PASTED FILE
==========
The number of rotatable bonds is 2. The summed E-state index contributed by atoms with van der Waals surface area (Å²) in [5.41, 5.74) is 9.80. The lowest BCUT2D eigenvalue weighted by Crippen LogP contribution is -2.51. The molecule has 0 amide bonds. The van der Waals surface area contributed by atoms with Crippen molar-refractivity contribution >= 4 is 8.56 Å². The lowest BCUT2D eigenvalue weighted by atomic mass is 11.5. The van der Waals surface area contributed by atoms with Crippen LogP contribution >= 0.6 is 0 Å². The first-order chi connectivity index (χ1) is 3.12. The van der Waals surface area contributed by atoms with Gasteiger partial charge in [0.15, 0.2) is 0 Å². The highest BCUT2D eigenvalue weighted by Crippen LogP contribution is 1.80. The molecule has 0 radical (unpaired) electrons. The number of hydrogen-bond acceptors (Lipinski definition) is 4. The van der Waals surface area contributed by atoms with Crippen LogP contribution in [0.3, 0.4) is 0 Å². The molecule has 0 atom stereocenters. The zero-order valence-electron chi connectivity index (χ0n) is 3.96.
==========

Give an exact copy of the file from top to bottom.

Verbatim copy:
The number of rotatable bonds is 2. The summed E-state index contributed by atoms with van der Waals surface area (Å²) in [5.41, 5.74) is 9.80. The lowest BCUT2D eigenvalue weighted by Crippen LogP contribution is -2.51. The molecule has 0 amide bonds. The van der Waals surface area contributed by atoms with Crippen molar-refractivity contribution >= 4 is 8.56 Å². The lowest BCUT2D eigenvalue weighted by atomic mass is 11.5. The van der Waals surface area contributed by atoms with Crippen LogP contribution >= 0.6 is 0 Å². The first-order chi connectivity index (χ1) is 3.12. The van der Waals surface area contributed by atoms with Gasteiger partial charge in [0.15, 0.2) is 0 Å². The highest BCUT2D eigenvalue weighted by Crippen LogP contribution is 1.80. The molecule has 0 radical (unpaired) electrons. The number of hydrogen-bond acceptors (Lipinski definition) is 4. The van der Waals surface area contributed by atoms with Crippen LogP contribution in [0.3, 0.4) is 0 Å². The molecule has 0 atom stereocenters. The zero-order valence-electron chi connectivity index (χ0n) is 3.96.